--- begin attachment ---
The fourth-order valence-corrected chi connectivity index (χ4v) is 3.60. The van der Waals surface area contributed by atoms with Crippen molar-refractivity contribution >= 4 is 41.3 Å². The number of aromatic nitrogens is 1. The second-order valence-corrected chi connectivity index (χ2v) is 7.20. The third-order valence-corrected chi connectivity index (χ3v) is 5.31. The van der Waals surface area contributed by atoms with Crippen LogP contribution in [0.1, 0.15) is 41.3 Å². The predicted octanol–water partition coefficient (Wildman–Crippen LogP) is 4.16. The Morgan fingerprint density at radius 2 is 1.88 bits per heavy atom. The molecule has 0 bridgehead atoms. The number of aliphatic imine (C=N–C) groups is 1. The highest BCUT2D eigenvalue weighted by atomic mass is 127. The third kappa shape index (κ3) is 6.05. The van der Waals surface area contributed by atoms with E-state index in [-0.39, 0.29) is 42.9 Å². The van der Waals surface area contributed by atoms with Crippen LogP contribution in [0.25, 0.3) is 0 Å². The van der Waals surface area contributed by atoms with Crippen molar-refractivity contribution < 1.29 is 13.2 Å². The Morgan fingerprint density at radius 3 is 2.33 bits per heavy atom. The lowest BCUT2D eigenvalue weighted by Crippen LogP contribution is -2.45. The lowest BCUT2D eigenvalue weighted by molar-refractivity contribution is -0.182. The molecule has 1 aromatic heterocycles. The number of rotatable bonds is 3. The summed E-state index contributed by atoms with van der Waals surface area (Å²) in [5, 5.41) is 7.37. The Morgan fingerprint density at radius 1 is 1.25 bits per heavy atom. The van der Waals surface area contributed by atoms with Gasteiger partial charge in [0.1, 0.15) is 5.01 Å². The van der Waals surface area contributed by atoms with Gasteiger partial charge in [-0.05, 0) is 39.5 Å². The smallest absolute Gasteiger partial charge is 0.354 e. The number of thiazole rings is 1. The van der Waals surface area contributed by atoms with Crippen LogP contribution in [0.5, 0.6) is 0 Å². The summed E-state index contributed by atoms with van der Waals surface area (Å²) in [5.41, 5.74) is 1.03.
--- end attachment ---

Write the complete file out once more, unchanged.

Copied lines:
The fourth-order valence-corrected chi connectivity index (χ4v) is 3.60. The van der Waals surface area contributed by atoms with Crippen molar-refractivity contribution >= 4 is 41.3 Å². The number of aromatic nitrogens is 1. The second-order valence-corrected chi connectivity index (χ2v) is 7.20. The third-order valence-corrected chi connectivity index (χ3v) is 5.31. The van der Waals surface area contributed by atoms with Crippen LogP contribution in [0.1, 0.15) is 41.3 Å². The predicted octanol–water partition coefficient (Wildman–Crippen LogP) is 4.16. The Morgan fingerprint density at radius 2 is 1.88 bits per heavy atom. The molecule has 0 bridgehead atoms. The number of aliphatic imine (C=N–C) groups is 1. The highest BCUT2D eigenvalue weighted by atomic mass is 127. The third kappa shape index (κ3) is 6.05. The van der Waals surface area contributed by atoms with E-state index in [-0.39, 0.29) is 42.9 Å². The van der Waals surface area contributed by atoms with Crippen LogP contribution in [0.25, 0.3) is 0 Å². The van der Waals surface area contributed by atoms with Crippen molar-refractivity contribution < 1.29 is 13.2 Å². The Morgan fingerprint density at radius 3 is 2.33 bits per heavy atom. The lowest BCUT2D eigenvalue weighted by Crippen LogP contribution is -2.45. The lowest BCUT2D eigenvalue weighted by molar-refractivity contribution is -0.182. The molecule has 1 aromatic heterocycles. The number of rotatable bonds is 3. The summed E-state index contributed by atoms with van der Waals surface area (Å²) in [5, 5.41) is 7.37. The Morgan fingerprint density at radius 1 is 1.25 bits per heavy atom. The van der Waals surface area contributed by atoms with Gasteiger partial charge in [0.1, 0.15) is 5.01 Å². The van der Waals surface area contributed by atoms with Gasteiger partial charge in [-0.05, 0) is 39.5 Å². The smallest absolute Gasteiger partial charge is 0.354 e. The number of thiazole rings is 1. The van der Waals surface area contributed by atoms with Crippen LogP contribution in [0.5, 0.6) is 0 Å². The summed E-state index contributed by atoms with van der Waals surface area (Å²) in [5.41, 5.74) is 1.03.